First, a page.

Dating jensen speakers
There was a lot more variety than I had ever experienced first-hand while playing in bands in the mid-to-late ‘60s.During that era Fender blackface amps, covered in black tolex with silver grilles, were everywhere.This also was the first amplifier made by Fender specifically for the bass guitar. The principal external difference was the placement of the model name of the amp on the front logo-plate.(Fender produced the first electric bass, the Precision Bass, in 1951 and it needed an amp.) No tube chart or Fender serial number can be found on this amp, though the control pots date it to 1952. This amp, made in late 1953, is one of the first wide-panel tweed amps. All Fender amps up to this point had a metal plate mounted on the front top panel simply stating “Fender.” The logo plate on this amp designates it as a “Fender Deluxe.” The naming of the Fender amp model on the front panel continues to this day. Now we are getting into the Fender Ivy League of amps. Though the amps are rated to handle the same output wattage, the Jensen “Q” speaker is rated slightly more heavy-duty than the “R” speaker.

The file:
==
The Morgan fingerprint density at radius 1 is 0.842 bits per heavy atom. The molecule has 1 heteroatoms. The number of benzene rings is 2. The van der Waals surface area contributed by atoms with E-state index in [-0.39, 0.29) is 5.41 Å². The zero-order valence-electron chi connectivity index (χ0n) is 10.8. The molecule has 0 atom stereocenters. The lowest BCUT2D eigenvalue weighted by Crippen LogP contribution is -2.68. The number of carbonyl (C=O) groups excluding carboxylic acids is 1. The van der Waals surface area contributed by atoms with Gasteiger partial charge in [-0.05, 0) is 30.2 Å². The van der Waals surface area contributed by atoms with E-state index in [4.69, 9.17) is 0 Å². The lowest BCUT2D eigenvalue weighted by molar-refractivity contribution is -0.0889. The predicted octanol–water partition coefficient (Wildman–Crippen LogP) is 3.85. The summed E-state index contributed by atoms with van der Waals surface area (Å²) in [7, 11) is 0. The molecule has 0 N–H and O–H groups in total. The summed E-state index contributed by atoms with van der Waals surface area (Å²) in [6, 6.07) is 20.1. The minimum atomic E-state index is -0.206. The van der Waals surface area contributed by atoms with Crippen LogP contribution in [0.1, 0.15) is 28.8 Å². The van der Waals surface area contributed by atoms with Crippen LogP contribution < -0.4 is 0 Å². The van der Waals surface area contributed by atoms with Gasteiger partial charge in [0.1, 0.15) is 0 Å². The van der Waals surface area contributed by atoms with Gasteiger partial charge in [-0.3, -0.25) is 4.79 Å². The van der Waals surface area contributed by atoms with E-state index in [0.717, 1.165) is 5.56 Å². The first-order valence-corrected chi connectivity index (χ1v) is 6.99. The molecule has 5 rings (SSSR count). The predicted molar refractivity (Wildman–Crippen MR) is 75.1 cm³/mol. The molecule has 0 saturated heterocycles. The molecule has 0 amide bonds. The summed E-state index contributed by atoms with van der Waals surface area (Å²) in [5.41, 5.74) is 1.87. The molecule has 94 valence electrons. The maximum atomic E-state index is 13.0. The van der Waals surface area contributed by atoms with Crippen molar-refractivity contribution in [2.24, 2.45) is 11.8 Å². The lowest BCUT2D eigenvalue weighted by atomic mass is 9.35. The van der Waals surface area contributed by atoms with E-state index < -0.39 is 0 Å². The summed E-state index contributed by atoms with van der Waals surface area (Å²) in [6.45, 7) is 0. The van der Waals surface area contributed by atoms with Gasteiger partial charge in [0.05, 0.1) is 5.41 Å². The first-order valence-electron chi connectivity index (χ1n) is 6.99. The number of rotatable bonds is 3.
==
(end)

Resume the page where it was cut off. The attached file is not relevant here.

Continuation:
An internal “umbilical cord” linked the chassis to the volume and tone controls at the amp top.
Starting in 1951, the tube chart of the amp (and sometimes the speakers and chassis) were stamped with two letters: Year/Month.
1951 was year A; January through December were represented by leltters A through L. This date-code system continued on a consistent basis through the late 1960s.
This amp has a silver Jensen 15” speaker and two “port” holes in the back cover to better control the diffusion of sound.
The copper chassis and upper control panel are badly corroded on this example; again, the use of copper instead standard chrome metal was a departure by Fender.Many years later, in the ‘80s, I was back into playing and recording and looked in the want ads for a Fender tube amp. That amp turned out to be an early-production 1960 Pro-Amp.